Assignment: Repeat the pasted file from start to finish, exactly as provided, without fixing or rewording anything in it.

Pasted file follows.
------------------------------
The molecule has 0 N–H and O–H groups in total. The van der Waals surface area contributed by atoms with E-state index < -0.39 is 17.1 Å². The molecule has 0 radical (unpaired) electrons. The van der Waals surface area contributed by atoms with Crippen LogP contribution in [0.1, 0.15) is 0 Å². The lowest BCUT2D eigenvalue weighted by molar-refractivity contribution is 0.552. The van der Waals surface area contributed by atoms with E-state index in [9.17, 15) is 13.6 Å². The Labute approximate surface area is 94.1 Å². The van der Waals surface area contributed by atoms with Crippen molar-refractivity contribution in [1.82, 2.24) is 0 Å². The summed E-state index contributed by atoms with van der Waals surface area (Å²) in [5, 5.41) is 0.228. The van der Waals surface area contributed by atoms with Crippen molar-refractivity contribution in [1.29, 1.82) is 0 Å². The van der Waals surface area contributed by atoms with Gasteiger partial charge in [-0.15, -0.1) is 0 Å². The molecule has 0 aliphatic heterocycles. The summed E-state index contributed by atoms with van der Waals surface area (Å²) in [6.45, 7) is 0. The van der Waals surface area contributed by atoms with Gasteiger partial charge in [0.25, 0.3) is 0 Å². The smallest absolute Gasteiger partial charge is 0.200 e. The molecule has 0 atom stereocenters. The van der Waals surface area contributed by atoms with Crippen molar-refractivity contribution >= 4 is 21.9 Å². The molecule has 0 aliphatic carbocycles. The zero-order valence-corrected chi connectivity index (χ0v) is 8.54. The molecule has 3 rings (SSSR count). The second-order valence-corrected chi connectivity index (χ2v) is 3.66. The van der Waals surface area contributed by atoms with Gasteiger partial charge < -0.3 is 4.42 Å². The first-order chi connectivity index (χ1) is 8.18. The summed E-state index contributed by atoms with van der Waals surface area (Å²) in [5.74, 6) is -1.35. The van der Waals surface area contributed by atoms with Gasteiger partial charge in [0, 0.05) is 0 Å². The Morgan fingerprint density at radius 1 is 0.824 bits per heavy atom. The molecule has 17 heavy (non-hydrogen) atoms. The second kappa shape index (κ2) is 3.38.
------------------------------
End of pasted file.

The molecule has 0 N–H and O–H groups in total. The van der Waals surface area contributed by atoms with E-state index < -0.39 is 17.1 Å². The molecule has 0 radical (unpaired) electrons. The van der Waals surface area contributed by atoms with Crippen LogP contribution in [0.1, 0.15) is 0 Å². The lowest BCUT2D eigenvalue weighted by molar-refractivity contribution is 0.552. The van der Waals surface area contributed by atoms with E-state index in [9.17, 15) is 13.6 Å². The Labute approximate surface area is 94.1 Å². The van der Waals surface area contributed by atoms with Crippen molar-refractivity contribution in [1.82, 2.24) is 0 Å². The summed E-state index contributed by atoms with van der Waals surface area (Å²) in [5, 5.41) is 0.228. The van der Waals surface area contributed by atoms with Crippen molar-refractivity contribution in [1.29, 1.82) is 0 Å². The van der Waals surface area contributed by atoms with Gasteiger partial charge in [-0.15, -0.1) is 0 Å². The molecule has 0 aliphatic heterocycles. The summed E-state index contributed by atoms with van der Waals surface area (Å²) in [6.45, 7) is 0. The van der Waals surface area contributed by atoms with Gasteiger partial charge in [0.25, 0.3) is 0 Å². The smallest absolute Gasteiger partial charge is 0.200 e. The molecule has 0 atom stereocenters. The van der Waals surface area contributed by atoms with Crippen molar-refractivity contribution >= 4 is 21.9 Å². The molecule has 0 aliphatic carbocycles. The zero-order valence-corrected chi connectivity index (χ0v) is 8.54. The molecule has 3 rings (SSSR count). The second-order valence-corrected chi connectivity index (χ2v) is 3.66. The van der Waals surface area contributed by atoms with Gasteiger partial charge < -0.3 is 4.42 Å². The first-order chi connectivity index (χ1) is 8.18. The summed E-state index contributed by atoms with van der Waals surface area (Å²) in [5.74, 6) is -1.35. The van der Waals surface area contributed by atoms with Gasteiger partial charge in [0, 0.05) is 0 Å². The Morgan fingerprint density at radius 1 is 0.824 bits per heavy atom. The molecule has 17 heavy (non-hydrogen) atoms. The second kappa shape index (κ2) is 3.38.